On the Death of my Father

My father died Saturday night, or early Easter morning. Heart attack. He was a man of impulse and appetites. Between the raging volcano of anger and violence that covered my youth in ash and the weathered old mountain my daughter climbed to reach the wind chimes, he was a lot of things.

I don’t know how I feel. I see the whole event receding from me, on some distant coast I can’t reach, where other sons mourn other fathers. I’m not one of them, and people who love their fathers unconditionally won’t understand. I’m sad, yes. But also indifferent. Relieved. And extremely guilty about not feeling how I’m supposed to feel. How other people would feel. Normal people.

My father loved me, his oldest son. He’d been sorry and I’d forgiven him. Mostly. I remember too much; I believe too much in the power our pasts hold over our futures. No. I don’t believe that. I know that. Dad thought time was a line. Things happen, you mark them off, the line moves on. He couldn’t accept that every mark shifts the line inalterably, permanently. He refused to see the spider-veined temporal reverberations of his misdeeds on his four sons, his four functional but deeply damaged sons. I don’t believe in straight lines, and I’m skeptical of bygones.

Because of my father, I can throw a baseball. Because of my father, I can duck a baseball. Because of my father, I didn’t pick up a baseball or step onto a basketball court for years. I think now that I purposely rejected the games he’d played and coached. I eventually became a swimmer. I liked the long, languid silences, pushing back against the water’s resistance, my only competition my body’s limitations. Just me. No team. No one to let down, no one to disappoint me.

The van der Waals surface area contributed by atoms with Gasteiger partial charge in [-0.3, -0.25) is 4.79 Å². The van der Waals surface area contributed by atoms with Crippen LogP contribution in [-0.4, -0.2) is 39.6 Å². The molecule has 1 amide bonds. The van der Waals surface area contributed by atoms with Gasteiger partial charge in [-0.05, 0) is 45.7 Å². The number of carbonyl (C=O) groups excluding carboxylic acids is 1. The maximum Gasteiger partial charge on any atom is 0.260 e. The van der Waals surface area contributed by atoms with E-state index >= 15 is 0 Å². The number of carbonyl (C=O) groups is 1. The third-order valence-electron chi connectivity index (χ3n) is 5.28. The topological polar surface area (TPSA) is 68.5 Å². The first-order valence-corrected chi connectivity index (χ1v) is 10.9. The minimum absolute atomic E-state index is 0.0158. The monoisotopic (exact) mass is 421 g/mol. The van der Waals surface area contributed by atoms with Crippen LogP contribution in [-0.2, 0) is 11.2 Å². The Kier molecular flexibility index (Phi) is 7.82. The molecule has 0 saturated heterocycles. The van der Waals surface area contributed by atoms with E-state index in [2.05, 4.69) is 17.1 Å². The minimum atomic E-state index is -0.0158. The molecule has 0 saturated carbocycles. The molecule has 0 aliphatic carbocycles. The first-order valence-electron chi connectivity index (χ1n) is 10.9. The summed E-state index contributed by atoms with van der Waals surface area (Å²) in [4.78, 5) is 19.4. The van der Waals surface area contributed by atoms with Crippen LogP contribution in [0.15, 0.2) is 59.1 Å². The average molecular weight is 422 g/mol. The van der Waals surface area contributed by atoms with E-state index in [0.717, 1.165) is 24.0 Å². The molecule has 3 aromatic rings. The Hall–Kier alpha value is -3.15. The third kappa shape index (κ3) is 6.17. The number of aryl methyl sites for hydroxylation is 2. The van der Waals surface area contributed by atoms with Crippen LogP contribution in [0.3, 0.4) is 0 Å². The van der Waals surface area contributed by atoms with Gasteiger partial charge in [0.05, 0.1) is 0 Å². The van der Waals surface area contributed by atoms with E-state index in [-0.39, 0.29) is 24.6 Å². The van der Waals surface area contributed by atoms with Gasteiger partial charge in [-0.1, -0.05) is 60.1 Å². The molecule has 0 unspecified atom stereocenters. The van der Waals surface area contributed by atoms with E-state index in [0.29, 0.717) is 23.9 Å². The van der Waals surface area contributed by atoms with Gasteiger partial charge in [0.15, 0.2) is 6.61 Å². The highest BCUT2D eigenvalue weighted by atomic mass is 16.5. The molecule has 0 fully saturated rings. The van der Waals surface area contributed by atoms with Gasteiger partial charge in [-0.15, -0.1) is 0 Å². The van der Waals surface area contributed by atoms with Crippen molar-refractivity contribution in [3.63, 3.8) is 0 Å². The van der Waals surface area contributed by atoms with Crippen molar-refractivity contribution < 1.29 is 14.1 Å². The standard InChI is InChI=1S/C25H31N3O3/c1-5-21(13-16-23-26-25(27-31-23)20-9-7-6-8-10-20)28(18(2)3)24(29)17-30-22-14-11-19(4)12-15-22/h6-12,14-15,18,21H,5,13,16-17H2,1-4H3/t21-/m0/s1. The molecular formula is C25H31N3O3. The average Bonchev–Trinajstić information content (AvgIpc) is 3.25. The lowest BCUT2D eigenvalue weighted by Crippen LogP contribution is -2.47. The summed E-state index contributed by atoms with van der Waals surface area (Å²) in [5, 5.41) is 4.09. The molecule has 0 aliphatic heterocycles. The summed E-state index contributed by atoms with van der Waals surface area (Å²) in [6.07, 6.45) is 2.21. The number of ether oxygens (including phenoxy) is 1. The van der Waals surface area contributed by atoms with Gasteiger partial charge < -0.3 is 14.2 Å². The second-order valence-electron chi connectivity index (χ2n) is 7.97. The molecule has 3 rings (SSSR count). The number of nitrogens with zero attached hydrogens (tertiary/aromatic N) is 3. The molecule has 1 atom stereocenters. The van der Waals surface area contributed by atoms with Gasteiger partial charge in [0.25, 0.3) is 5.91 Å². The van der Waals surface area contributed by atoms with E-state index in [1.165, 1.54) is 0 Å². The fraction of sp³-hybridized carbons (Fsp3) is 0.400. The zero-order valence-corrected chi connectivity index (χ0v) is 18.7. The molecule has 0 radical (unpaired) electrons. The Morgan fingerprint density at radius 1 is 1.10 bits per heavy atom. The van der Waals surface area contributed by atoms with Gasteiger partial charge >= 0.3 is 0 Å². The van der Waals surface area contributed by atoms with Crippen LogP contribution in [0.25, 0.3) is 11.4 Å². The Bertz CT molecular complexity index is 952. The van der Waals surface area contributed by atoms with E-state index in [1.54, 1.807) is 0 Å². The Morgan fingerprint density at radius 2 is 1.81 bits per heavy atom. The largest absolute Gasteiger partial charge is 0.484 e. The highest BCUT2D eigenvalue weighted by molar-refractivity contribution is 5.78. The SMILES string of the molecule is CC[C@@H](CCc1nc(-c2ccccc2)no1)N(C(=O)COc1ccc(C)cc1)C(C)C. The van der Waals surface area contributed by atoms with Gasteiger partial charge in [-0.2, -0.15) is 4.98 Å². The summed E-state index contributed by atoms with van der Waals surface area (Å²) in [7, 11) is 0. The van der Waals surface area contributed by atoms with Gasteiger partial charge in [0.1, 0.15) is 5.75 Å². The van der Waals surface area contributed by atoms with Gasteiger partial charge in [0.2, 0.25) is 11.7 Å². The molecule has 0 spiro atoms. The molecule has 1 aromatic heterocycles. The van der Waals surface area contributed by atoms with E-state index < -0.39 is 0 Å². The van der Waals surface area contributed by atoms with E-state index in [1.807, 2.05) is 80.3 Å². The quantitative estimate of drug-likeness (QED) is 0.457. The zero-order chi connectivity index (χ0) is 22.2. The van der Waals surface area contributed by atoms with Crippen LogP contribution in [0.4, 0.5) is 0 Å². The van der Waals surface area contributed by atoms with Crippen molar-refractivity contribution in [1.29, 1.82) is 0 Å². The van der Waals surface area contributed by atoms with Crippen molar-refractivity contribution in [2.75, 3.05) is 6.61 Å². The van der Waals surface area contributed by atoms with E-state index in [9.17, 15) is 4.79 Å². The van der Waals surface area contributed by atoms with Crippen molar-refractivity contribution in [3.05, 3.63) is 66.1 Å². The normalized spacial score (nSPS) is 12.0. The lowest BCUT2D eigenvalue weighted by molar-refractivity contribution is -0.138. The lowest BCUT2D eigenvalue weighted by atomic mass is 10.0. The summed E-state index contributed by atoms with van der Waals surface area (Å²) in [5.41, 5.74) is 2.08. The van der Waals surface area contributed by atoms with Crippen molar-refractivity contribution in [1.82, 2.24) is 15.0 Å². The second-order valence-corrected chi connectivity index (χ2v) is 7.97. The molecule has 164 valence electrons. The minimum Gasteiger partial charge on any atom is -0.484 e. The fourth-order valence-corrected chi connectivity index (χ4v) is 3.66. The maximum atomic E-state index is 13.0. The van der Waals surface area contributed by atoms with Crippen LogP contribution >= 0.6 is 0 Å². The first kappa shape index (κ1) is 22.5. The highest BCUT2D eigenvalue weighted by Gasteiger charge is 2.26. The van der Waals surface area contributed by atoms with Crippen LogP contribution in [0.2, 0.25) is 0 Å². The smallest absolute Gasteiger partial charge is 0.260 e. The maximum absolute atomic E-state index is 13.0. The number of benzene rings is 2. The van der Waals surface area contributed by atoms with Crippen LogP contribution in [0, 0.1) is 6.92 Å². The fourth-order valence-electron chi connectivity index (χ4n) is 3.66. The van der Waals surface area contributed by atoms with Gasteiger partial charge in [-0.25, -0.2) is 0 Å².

I think I loved him. I didn’t hate him anymore. I’d moved on from that. I wasn’t even angry, but I still held a trace of resentment. Not bitter or acidic anymore, no edge to it, but just enough to maintain a distance between us. I feel bad about it, truly. But I think I’m entitled and I think he deserved it. It was all the feeling I could spare for him. I can honestly say it was the most I had left to give. I let him know my daughter. That was our reckoning.

Now, I go on. I’ve a clear conscience, if a troubled mind. I’ll be haunted, true, but we all have our ghosts. I’m sadness without tears, regret without rebuke. I want to love my daughter and have her never feel this way about me. I want to be responsible for more joy than pain, to be the breath that starts the journey and not the grumbling along the way. I resolve to be better, more, and present, while time enough is left.